Harri Myllylä, CEO of Book Salon, describes how the transition from cash to credit card is...

Harri Myllylä, CEO of Book Salon, describes how the transition from cash to credit card is impacting tips. 

Around the world, the COVID-19 pandemic hit beauty and hair salons hard. An industry that relies on human-to-human interaction meant that many faced an extended period out of work when this was no longer possible. Without customers coming in through the door every day, entrepreneurs lost their base source of income. But they also lost another significant part of their wage make-up: tips.

Tipping culture has been a longstanding feature in the industry as an acknowledgment of the great work carried out by hair and beauty professionals.

The pandemic has brought a rapid transition from cash to card as the go-to payment method for customers in a bid to avoid unhygienic cash. Salons started to go digital, but solutions to tipping were limited globally, even though clients wanted this ability.

Tipping culture varies around the world – in the Nordics, tipping isn’t expected or common. Whereas in the United States and most European countries, including  France, Germany, Spain, the Czech Republic, Hungary, Ireland, Portugal, and the UK, tipping is common and a way for entrepreneurs to earn income on top of their work.

Smart Digital Payments Lower the Barrier to Tipping

With cash being the mainstay for tipping for decades, the move to digital has meant clients are less inclined to tip when using cashless payment methods. The overall feeling is that people believe cash tips will go to the right person, as opposed to digital payments, where it’s deemed more difficult to be sure the payments go to the right person.

In other news from the UK in 2020, it was estimated that hairdressers could face losses of over £81 million in missed tips without proper consideration for cashless practices. Two in three consumers would avoid tipping if they couldn’t use cash, equating to losses of £81.27M for hairdressers based on a standard 10% tip.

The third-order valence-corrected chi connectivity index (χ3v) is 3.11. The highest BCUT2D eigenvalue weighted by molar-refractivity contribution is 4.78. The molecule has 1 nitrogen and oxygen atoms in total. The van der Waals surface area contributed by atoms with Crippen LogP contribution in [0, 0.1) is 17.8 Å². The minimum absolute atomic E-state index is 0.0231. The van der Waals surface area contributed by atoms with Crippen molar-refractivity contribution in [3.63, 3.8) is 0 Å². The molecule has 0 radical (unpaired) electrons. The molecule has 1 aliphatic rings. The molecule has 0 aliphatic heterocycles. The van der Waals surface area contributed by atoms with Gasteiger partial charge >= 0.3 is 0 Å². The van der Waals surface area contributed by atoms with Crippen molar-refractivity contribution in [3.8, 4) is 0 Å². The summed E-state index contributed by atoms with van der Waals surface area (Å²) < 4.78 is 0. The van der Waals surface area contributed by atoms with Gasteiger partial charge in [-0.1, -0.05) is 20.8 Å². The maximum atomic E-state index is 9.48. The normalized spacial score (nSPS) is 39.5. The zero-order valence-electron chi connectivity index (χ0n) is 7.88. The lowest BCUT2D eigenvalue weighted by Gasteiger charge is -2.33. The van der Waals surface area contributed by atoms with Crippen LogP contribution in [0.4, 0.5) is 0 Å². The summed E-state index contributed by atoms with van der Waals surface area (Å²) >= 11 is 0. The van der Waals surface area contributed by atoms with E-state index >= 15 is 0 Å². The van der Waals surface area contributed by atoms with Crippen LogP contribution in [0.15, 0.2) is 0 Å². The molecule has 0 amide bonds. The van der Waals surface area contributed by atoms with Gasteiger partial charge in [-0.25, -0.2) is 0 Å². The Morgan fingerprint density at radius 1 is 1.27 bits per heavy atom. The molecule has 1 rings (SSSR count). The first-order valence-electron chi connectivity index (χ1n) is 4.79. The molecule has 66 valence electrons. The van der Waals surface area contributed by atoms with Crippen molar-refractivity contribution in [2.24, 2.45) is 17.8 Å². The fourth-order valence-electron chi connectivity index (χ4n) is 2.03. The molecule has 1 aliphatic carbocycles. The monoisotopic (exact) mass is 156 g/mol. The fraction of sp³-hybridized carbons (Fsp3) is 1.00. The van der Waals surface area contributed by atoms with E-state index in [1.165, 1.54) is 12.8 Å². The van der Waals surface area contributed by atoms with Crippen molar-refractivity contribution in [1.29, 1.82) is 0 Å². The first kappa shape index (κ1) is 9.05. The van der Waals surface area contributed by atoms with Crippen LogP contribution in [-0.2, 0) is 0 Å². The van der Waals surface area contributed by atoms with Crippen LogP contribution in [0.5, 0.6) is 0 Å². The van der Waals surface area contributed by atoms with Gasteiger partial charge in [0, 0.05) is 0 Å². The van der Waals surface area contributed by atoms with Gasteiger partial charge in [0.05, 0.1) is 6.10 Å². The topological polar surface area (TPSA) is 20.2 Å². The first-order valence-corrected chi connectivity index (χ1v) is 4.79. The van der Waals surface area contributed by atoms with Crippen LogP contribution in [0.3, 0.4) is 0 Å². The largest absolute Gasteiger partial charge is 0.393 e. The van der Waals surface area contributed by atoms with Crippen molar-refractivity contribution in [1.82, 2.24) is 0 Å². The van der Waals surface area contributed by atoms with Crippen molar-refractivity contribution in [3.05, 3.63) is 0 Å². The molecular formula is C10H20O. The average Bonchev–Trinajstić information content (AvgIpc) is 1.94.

The Book Salon system.

The Book Salon system.

So, if clients are less inclined to tip if they can’t use cash, but the use of cash has dropped significantly due to the pandemic, salons need to use digital payments systems that encourage clients to pay tips – the tipping barrier needs to be lowered.  Having a system that allows clients to select tip options when paying, will serve as a reminder to clients that they can tip. Also, having the option available to tip in advance for payments made online will serve as a way to collect extra income for hard-working staff. 

Going Digital is Better for Tips in the Long-run

Firstly, and perhaps the most basic benefit, going digital means less time depositing cash at the bank every week, saving a lot of time and effort. Overall, your accounting is going to get a lot simpler. Tips go directly into the salon software and directly to your stylists’ pay from that payroll period. Reports can be autogenerated and sent to the accountant for processing. Splitting the income between salon workers can be done instantly. In addition, by utilizing digital payments and booking services, you’re able to track metrics such as new clients per month, client retention, frequency of visits, average costs, productivity, and a whole lot more with just a few clicks. 

Additionally, having instant access to weekly, monthly, or yearly performance data can help salons determine areas of their business that are outperforming or underperforming specific goals and objectives.

In Summary

The embracing of this new technology, alongside other technology, will now allow salons to cater to these changing trends and provide a better service to our customers. But in order to succeed, entrepreneurs and salons need to pay attention to two things: 1) lowering the barrier to collecting tips – make it abundantly clear that you can donate tips via digital payments and make it as easy as possible to do that, and 2) be aware that it’s not always possible to separate the processing fees for collecting the tips, but don’t penalize your hard-working staff by taking a cut from the tips to cover the fees.

About the Author: Harri Myllylä is the CEO of Book Salon. He has an extensive background in the internet, mobile, and telecommunications industry with global executive experience (15+ years) in multinational corporations, startups, and growth company environments. He is experienced and well-networked within payment services, mobile operator, application developer, phone distributor, games, and OEM communities. Harri has managed and led the deployment of operations in multiple European countries, the Middle East, Asia, and in North America. In his free time, Harri is a passionate sauna enthusiast, like a true Finn. www.booksalon.fi/en/

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